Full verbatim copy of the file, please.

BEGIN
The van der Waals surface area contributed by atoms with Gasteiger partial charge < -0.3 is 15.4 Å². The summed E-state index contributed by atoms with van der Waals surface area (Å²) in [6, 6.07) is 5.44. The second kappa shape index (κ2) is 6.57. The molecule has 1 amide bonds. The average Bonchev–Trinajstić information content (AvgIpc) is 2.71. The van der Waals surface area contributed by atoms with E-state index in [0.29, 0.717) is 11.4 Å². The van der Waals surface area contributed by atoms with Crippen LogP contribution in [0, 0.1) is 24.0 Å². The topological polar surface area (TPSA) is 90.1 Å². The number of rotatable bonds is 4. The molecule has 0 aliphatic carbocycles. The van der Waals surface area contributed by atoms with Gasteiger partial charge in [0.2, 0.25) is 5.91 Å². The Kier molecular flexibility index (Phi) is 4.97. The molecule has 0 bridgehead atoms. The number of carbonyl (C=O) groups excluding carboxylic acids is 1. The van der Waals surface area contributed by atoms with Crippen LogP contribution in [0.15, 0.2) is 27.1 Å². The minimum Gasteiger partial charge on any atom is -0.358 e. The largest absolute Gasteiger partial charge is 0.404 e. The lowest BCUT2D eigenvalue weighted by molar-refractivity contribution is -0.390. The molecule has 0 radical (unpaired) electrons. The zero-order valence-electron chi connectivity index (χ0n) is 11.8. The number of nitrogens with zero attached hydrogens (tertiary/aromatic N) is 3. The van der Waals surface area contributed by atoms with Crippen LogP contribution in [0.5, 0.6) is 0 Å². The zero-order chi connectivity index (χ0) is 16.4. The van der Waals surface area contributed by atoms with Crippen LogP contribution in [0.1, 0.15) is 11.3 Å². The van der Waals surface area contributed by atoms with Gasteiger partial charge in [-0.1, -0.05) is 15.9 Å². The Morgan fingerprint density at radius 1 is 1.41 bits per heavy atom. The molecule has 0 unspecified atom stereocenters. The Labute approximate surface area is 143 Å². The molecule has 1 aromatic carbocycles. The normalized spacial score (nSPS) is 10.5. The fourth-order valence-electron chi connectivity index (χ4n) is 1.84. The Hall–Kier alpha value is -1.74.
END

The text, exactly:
The van der Waals surface area contributed by atoms with Gasteiger partial charge < -0.3 is 15.4 Å². The summed E-state index contributed by atoms with van der Waals surface area (Å²) in [6, 6.07) is 5.44. The second kappa shape index (κ2) is 6.57. The molecule has 1 amide bonds. The average Bonchev–Trinajstić information content (AvgIpc) is 2.71. The van der Waals surface area contributed by atoms with E-state index in [0.29, 0.717) is 11.4 Å². The van der Waals surface area contributed by atoms with Crippen LogP contribution in [0, 0.1) is 24.0 Å². The topological polar surface area (TPSA) is 90.1 Å². The number of rotatable bonds is 4. The molecule has 0 aliphatic carbocycles. The van der Waals surface area contributed by atoms with Gasteiger partial charge in [0.2, 0.25) is 5.91 Å². The Kier molecular flexibility index (Phi) is 4.97. The molecule has 0 bridgehead atoms. The number of carbonyl (C=O) groups excluding carboxylic acids is 1. The van der Waals surface area contributed by atoms with Crippen LogP contribution in [0.15, 0.2) is 27.1 Å². The minimum Gasteiger partial charge on any atom is -0.358 e. The largest absolute Gasteiger partial charge is 0.404 e. The lowest BCUT2D eigenvalue weighted by molar-refractivity contribution is -0.390. The molecule has 0 radical (unpaired) electrons. The zero-order valence-electron chi connectivity index (χ0n) is 11.8. The number of nitrogens with zero attached hydrogens (tertiary/aromatic N) is 3. The van der Waals surface area contributed by atoms with Crippen LogP contribution in [0.5, 0.6) is 0 Å². The zero-order chi connectivity index (χ0) is 16.4. The van der Waals surface area contributed by atoms with Crippen LogP contribution in [0.1, 0.15) is 11.3 Å². The van der Waals surface area contributed by atoms with Gasteiger partial charge in [-0.1, -0.05) is 15.9 Å². The Morgan fingerprint density at radius 1 is 1.41 bits per heavy atom. The molecule has 0 unspecified atom stereocenters. The Labute approximate surface area is 143 Å². The molecule has 1 aromatic carbocycles. The normalized spacial score (nSPS) is 10.5. The fourth-order valence-electron chi connectivity index (χ4n) is 1.84. The Hall–Kier alpha value is -1.74.